Highlight of the show is the act of changing face mask in a split second. Contrary to other similar performances, the person was interacting so closely with the audience! What's more amazing was that after she showed her true face (yes, it's a she), she was still able to put back a new mask within 1/4.455445156546465464687 second!

First 500 visitors will get a lantern free! Visiting in the middle of a working week has its benefits; not many visitors! Sure can get a free lantern. Haha.

For many of us who have been through lantern festivals for eons, do understand that foreigners do not experience the same culture as we do and some could not understand how to make the candle stand upright in the lantern. Be helpful, just like the Great Kon!

Hou Yi shooting the nine suns as they mischievously rose on the same day and created massive disaster for humankind. On a related note, Hou Yi is actually Chang Er's husband before she flew to the moon. As the legend said.

Again another legend related to the moon. This tells the story of the jade rabbit, who was sent to accompany the goddess of the moon. The information panel did not mention why it is her job to pound medicine. Maybe the goddess is on long term medication.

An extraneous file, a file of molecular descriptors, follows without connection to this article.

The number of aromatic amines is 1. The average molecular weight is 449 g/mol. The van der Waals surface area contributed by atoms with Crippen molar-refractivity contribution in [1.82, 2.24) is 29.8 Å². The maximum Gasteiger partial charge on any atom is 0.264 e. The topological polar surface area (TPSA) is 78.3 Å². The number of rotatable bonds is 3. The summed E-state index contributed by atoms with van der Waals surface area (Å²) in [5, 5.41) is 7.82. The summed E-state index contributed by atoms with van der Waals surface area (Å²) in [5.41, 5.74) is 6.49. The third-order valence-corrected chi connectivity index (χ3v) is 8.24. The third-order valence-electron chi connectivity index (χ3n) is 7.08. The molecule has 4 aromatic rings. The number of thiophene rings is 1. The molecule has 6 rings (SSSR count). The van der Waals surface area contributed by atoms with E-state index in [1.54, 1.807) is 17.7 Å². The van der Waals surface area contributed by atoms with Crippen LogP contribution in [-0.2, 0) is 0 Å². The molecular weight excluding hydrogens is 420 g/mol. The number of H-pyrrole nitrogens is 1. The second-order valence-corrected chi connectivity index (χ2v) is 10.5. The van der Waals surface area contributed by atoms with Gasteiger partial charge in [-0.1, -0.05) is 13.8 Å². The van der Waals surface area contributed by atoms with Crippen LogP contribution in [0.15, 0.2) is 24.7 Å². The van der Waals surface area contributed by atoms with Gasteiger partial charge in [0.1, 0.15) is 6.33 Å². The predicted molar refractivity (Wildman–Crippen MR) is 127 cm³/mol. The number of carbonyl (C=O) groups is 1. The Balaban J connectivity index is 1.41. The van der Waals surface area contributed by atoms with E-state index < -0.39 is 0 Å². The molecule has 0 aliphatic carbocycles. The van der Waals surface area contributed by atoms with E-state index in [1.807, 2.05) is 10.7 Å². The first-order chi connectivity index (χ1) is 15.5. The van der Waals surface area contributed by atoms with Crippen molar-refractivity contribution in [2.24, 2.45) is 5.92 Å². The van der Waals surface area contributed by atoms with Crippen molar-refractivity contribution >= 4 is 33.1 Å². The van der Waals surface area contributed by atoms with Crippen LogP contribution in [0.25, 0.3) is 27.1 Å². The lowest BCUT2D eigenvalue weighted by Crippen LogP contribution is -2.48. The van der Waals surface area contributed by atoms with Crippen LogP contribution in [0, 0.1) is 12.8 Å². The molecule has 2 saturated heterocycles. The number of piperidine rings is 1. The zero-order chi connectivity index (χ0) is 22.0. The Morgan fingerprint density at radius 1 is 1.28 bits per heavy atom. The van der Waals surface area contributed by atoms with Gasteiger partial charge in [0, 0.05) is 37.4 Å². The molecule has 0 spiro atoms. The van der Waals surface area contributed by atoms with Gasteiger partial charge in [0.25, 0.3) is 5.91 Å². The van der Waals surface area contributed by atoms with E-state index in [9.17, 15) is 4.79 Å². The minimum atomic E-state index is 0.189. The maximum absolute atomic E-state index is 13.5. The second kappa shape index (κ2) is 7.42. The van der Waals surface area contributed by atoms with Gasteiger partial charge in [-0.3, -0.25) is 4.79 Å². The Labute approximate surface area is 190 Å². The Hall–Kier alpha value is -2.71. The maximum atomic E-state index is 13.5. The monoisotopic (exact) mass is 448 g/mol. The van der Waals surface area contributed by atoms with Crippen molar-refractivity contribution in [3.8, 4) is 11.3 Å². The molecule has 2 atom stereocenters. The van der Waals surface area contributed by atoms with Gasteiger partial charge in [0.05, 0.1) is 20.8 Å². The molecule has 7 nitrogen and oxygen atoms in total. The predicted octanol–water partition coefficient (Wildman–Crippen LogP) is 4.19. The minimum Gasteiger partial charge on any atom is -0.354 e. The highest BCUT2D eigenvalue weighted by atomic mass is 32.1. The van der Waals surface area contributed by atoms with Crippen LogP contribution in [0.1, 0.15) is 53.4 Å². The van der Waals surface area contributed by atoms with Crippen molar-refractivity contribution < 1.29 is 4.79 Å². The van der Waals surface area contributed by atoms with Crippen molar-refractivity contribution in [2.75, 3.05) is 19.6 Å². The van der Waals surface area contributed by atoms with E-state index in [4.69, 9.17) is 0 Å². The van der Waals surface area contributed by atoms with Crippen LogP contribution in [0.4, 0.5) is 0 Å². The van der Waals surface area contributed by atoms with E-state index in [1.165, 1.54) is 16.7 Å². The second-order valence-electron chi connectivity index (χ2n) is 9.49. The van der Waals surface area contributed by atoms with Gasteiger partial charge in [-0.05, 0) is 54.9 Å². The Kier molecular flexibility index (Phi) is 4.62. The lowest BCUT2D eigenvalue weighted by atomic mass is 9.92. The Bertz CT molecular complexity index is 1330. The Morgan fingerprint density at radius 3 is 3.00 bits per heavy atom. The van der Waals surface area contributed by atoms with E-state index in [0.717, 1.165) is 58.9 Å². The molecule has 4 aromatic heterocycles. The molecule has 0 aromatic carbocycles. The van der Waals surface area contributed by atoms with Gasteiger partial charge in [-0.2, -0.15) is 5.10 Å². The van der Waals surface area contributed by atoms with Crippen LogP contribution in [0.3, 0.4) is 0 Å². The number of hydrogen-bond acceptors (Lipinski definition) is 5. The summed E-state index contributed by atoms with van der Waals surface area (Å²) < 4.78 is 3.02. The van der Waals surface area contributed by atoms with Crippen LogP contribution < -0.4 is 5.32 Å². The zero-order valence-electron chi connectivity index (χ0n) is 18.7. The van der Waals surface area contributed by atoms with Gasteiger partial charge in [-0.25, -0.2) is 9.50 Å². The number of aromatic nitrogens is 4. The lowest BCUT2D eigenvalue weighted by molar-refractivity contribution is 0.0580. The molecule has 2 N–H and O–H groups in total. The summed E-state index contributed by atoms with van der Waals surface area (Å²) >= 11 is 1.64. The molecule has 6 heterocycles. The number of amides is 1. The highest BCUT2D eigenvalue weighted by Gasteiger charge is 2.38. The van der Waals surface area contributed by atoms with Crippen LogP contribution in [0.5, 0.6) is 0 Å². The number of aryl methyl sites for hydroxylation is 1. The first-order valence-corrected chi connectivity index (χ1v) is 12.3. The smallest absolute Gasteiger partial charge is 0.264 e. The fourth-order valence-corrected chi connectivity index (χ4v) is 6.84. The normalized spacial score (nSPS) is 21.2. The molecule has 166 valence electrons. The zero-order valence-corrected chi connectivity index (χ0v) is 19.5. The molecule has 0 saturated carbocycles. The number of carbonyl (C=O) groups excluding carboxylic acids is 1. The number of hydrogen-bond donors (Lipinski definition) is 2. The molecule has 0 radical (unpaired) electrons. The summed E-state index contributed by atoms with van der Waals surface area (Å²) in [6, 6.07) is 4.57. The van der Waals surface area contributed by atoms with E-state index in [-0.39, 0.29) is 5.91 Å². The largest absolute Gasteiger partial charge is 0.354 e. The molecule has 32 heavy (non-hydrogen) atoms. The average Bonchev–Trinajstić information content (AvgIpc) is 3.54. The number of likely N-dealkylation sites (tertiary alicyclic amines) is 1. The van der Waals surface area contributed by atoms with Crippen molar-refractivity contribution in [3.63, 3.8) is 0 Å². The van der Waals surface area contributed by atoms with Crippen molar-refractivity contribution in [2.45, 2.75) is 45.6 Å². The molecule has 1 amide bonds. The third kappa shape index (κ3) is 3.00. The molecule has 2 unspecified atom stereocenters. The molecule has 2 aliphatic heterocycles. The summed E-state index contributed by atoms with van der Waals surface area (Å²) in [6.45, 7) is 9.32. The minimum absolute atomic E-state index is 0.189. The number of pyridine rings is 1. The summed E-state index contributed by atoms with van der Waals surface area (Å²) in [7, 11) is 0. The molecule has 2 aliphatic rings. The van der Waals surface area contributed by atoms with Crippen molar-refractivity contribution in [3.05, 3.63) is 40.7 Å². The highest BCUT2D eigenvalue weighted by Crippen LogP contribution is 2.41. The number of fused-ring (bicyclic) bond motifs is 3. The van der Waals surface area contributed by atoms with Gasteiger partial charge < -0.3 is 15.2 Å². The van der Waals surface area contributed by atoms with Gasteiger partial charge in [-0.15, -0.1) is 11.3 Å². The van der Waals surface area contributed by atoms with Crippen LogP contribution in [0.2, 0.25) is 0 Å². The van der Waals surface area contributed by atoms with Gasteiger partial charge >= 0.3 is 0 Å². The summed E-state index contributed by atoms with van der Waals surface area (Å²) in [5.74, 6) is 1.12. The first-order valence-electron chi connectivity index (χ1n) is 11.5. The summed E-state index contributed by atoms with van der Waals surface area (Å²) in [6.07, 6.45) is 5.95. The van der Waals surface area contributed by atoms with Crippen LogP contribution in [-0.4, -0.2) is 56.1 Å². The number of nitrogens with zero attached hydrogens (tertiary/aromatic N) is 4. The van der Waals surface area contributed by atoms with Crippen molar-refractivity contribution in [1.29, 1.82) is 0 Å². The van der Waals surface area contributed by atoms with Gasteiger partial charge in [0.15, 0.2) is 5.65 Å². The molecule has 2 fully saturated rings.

One permanent fixture in Chinese Garden is this stone boat-house structure. It used to have a restaurant on the first level before poor business forced it to shut down.

Third Lotus Prince Nezha (莲花三太子-哪吒) engaging in a battle with his nemesis; the dragons. This exhibit is the largest and is a sight to behold.

This front-view photograph doesn't do the exhibit justice and could be so much better! A camera stand is highly recommended but it is too troublesome in my opinion.

Pandas - China's national animal and unquestionably the most symbolic animal in the world.